It’s hard to believe it wasn’t too long ago that the idea of women having the right to own property or inherit land in South Africa was seen as absurd by the patriarchal society and oppressive Government. Not only is it now a very different story – thankfully -but women property owners in South Africa are on the rise, and single women are now the biggest group of property owners in the country. Forget the sexist “homemakers” label; women are quickly becoming homeowners!
Yes, sisters are doing it for themselves! Women property owners in South Africa
According to a report by research group Lightstone, 72 000 single women bought residential properties in 2018- more than single men and couple and married couples. And, as Gerhard Kotzé, Managing Director of the RealNet estate agency group, points out in a feature for IOL’s Personal Finance, “there is high and growing demand now and in the foreseeable future for rental properties, which makes this a good time for women to become property investors and start acquiring rental homes that will provide them with capital growth along with an independent income stream”.
This is so inspiring…what should I look out for if I want to buy my first property?
Potential women property owners must acquaint themselves with the hidden costs of buying a house in South Africa. “Unfortunately, most first-time buyers aren’t aware of the fact that the price listed on the actual property ad doesn’t reflect the full amount that needs to be paid to legally own the property,” mentions Adv. Jackie Nagtegaal, Managing Director at LAW FOR ALL. Some administrative costs to be aware of include the deposit, transfer duty tax, transfer attorney costs, bond attorney costs and bond administration fees.
This is an initial down payment for your home that you should save up. Deposits can influence whether or not a financial lending institution will grant you a better payback rate on your bond. (Note – a deposit isn’t technically a “hidden cost”, but it is best to be aware of it.)
This is a Government-imposed tax to cover the transfer of the property from the seller to the new buyer. This amount is calculated using a table created by The South African Revenue Services. There is no transfer duty on properties under R900 000.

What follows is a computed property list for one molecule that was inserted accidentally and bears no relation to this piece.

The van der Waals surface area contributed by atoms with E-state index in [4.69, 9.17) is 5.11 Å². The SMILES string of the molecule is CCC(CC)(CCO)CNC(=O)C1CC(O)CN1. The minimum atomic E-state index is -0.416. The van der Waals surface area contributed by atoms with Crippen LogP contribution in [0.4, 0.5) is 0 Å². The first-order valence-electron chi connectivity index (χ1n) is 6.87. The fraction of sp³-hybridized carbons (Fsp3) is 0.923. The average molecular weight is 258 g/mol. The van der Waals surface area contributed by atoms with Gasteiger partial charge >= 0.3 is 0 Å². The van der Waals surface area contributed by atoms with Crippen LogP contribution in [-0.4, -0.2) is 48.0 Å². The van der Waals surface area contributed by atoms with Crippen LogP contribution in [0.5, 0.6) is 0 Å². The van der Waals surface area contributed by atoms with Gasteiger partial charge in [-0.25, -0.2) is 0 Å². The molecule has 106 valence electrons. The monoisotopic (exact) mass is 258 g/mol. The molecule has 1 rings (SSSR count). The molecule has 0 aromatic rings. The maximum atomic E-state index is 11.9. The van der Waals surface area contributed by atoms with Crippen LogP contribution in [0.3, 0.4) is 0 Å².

Transfer Attorney Costs
These fees pay the conveyancers who legally transfer ownership of the new property to you. Additional costs also include fees for the Deeds Office registration, postage and disbursements charged by the conveyancers.
Bond Attorney Costs
This fee is paid to the attorneys who register your bond.
Bond Initiation & Administration Fees
The institution or bank will charge specific amounts for the initiation and future administration of the bond.
All together these fees (excluding the deposit) can add an additional 10% to the amount on the property ad.
Ok, I’ve made some notes. What else should I keep in mind?
In addition to the admin side of things, you should look into any physical, structural issues the property might have. Sellers are legally obligated to submit a thorough report on any leak, mould, moisture damage, cracks, etc., but it’s best to conduct your own inspection with the help of a professional. It’s also best to get an attorney involved to oversee and sign off on you and the seller agreeing on the structural issues on paper.
Side note: if you are not quite ready to buy a home just yet, here’s a basic guide to renting property in South Africa.
How #LAWFORALL can help!
As a LAW FOR ALL policyholder, you will receive a significant discount on the transfer fees mentioned above! The amount you will save depends on the policy you take out with us, but it ranges from 35% to 60% off the transfer fee. As always, we are your caring legal friends in the law! This will undoubtedly help future women property owners in South Africa.
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LAW FOR ALL policies are pocket-friendly and provide comprehensive cover for whatever legal challenge life throws your way. For more information on how LAW FOR ALL can become your friend in times of need and help you navigate life have a look at our policies here.